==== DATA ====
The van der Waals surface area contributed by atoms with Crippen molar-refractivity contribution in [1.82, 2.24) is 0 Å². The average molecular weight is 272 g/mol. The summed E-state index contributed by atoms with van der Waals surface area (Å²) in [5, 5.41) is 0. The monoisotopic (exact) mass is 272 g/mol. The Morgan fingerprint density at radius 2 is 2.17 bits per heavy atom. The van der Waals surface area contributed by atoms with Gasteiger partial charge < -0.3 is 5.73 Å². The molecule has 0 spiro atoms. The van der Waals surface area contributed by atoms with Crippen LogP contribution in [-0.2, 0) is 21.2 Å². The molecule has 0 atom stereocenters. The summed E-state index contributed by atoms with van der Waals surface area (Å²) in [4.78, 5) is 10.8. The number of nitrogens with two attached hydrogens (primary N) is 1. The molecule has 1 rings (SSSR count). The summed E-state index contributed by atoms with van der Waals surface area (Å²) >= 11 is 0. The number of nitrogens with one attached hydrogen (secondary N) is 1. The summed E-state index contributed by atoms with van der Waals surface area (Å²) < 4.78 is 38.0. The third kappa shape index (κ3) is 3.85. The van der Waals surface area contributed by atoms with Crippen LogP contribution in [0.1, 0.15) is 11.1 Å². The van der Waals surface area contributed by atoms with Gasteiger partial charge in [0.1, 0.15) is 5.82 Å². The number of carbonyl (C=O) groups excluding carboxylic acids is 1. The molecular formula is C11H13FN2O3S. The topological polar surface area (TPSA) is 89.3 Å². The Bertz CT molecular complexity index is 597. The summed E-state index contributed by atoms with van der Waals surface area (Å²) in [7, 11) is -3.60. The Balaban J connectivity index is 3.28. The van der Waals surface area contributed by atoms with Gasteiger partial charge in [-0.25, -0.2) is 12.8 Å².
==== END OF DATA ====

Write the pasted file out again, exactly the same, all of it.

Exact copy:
The van der Waals surface area contributed by atoms with Crippen molar-refractivity contribution in [1.82, 2.24) is 0 Å². The average molecular weight is 272 g/mol. The summed E-state index contributed by atoms with van der Waals surface area (Å²) in [5, 5.41) is 0. The monoisotopic (exact) mass is 272 g/mol. The Morgan fingerprint density at radius 2 is 2.17 bits per heavy atom. The van der Waals surface area contributed by atoms with Gasteiger partial charge < -0.3 is 5.73 Å². The molecule has 0 spiro atoms. The van der Waals surface area contributed by atoms with Crippen LogP contribution in [-0.2, 0) is 21.2 Å². The molecule has 0 atom stereocenters. The summed E-state index contributed by atoms with van der Waals surface area (Å²) in [4.78, 5) is 10.8. The number of nitrogens with two attached hydrogens (primary N) is 1. The molecule has 1 rings (SSSR count). The summed E-state index contributed by atoms with van der Waals surface area (Å²) >= 11 is 0. The number of nitrogens with one attached hydrogen (secondary N) is 1. The summed E-state index contributed by atoms with van der Waals surface area (Å²) < 4.78 is 38.0. The third kappa shape index (κ3) is 3.85. The van der Waals surface area contributed by atoms with Crippen LogP contribution in [0.1, 0.15) is 11.1 Å². The van der Waals surface area contributed by atoms with Gasteiger partial charge in [0.1, 0.15) is 5.82 Å². The number of carbonyl (C=O) groups excluding carboxylic acids is 1. The molecular formula is C11H13FN2O3S. The topological polar surface area (TPSA) is 89.3 Å². The Bertz CT molecular complexity index is 597. The summed E-state index contributed by atoms with van der Waals surface area (Å²) in [7, 11) is -3.60. The Balaban J connectivity index is 3.28. The van der Waals surface area contributed by atoms with Gasteiger partial charge in [-0.25, -0.2) is 12.8 Å².